The first small change that I made in an attempt to improve my wellbeing was to go to the gym. When I say I hated it, I really mean it. I hated the smell, the music, the sound and the look of the machines. Everything was monochrome and industrial. However, it became an important first step towards my ultimate goal. I wanted to become a runner. I knew I would never have the confidence to run in public without an improvement in my fitness levels. Even once I made it out of the gym and into the great outdoors, I kept running a well guarded secret. I wanted to protect my desire to run as far away as possible from the stigma of weight loss, this was not my goal and not my intention. I feared that outside opinions would push this unwanted pressure onto me and the public declaration of being a runner would skew my own vision.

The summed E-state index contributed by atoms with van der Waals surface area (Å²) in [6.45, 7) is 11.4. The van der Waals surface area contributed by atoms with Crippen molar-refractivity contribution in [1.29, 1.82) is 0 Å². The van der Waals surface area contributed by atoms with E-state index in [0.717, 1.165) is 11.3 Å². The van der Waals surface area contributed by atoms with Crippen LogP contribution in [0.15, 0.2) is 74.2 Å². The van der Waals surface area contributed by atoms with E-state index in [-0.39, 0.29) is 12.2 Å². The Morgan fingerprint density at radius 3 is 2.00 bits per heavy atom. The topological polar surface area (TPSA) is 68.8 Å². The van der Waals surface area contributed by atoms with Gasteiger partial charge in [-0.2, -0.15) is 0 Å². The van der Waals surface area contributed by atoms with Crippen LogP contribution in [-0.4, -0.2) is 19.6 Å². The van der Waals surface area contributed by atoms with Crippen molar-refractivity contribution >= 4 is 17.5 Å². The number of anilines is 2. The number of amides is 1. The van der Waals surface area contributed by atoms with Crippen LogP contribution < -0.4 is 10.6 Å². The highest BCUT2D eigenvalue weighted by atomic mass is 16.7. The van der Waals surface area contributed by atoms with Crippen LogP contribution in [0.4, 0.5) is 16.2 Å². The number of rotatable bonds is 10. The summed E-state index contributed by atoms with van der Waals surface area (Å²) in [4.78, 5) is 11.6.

Why am I running? Metaphorically form the patriarchy, in reality for myself! Overestimating the importance of a defining moment is easy, it’s even more important to value small improvements that you create daily. Success and achieving a goal does not require massive action. For me, the reason I run isn’t to run a marathon, it’s to have time to myself, to listen to music, to be outdoors and see the seasons change…
Routine aided in me identifying as a runner, now I can’t imagine not doing it and i’m certainly no longer scared to say that I do it. James Clear prompts the celbration of identity as it is a form of intrinsic motivation, “It’s one thing to say I’m the type of person who wants this. It’s something very different to say I’m the type of person who is this.” Schedule the time and show up for yourself, routine will form confidence in your actions and they will therefore become sustainable and with time, unconscious.
I felt that it was important to tell this story as it points out some fundamental things that first must happen in order to engage in positive lifestyle changes and become your ‘best self’. First, is your environment. This is both your home life and work life and acknowledging that a balance is needed. The second is motivating habitual practices in order to achieve a positive change.